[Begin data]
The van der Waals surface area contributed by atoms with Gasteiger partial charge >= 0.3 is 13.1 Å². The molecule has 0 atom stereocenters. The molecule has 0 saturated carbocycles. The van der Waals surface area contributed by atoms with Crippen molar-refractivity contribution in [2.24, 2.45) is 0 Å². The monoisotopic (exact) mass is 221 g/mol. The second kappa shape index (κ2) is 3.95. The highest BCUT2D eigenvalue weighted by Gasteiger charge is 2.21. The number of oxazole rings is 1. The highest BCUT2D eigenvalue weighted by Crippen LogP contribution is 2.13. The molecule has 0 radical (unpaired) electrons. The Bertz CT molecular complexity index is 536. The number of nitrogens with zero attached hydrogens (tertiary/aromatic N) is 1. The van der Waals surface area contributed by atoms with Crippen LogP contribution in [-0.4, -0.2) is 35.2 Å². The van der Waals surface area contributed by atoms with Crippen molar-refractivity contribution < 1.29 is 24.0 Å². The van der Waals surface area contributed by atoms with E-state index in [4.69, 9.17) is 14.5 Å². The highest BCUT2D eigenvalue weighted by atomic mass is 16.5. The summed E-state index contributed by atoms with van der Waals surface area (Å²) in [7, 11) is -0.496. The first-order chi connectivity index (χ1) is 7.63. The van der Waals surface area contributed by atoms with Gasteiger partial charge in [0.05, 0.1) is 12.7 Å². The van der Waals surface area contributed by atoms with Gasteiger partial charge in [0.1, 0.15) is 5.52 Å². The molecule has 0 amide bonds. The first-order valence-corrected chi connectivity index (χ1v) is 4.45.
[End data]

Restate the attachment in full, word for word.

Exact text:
The van der Waals surface area contributed by atoms with Gasteiger partial charge >= 0.3 is 13.1 Å². The molecule has 0 atom stereocenters. The molecule has 0 saturated carbocycles. The van der Waals surface area contributed by atoms with Crippen molar-refractivity contribution in [2.24, 2.45) is 0 Å². The monoisotopic (exact) mass is 221 g/mol. The second kappa shape index (κ2) is 3.95. The highest BCUT2D eigenvalue weighted by Gasteiger charge is 2.21. The number of oxazole rings is 1. The highest BCUT2D eigenvalue weighted by Crippen LogP contribution is 2.13. The molecule has 0 radical (unpaired) electrons. The Bertz CT molecular complexity index is 536. The number of nitrogens with zero attached hydrogens (tertiary/aromatic N) is 1. The van der Waals surface area contributed by atoms with Crippen LogP contribution in [-0.4, -0.2) is 35.2 Å². The van der Waals surface area contributed by atoms with Crippen molar-refractivity contribution < 1.29 is 24.0 Å². The van der Waals surface area contributed by atoms with E-state index in [4.69, 9.17) is 14.5 Å². The highest BCUT2D eigenvalue weighted by atomic mass is 16.5. The summed E-state index contributed by atoms with van der Waals surface area (Å²) in [7, 11) is -0.496. The first-order chi connectivity index (χ1) is 7.63. The van der Waals surface area contributed by atoms with Gasteiger partial charge in [0.05, 0.1) is 12.7 Å². The van der Waals surface area contributed by atoms with Gasteiger partial charge in [0.1, 0.15) is 5.52 Å². The molecule has 0 amide bonds. The first-order valence-corrected chi connectivity index (χ1v) is 4.45.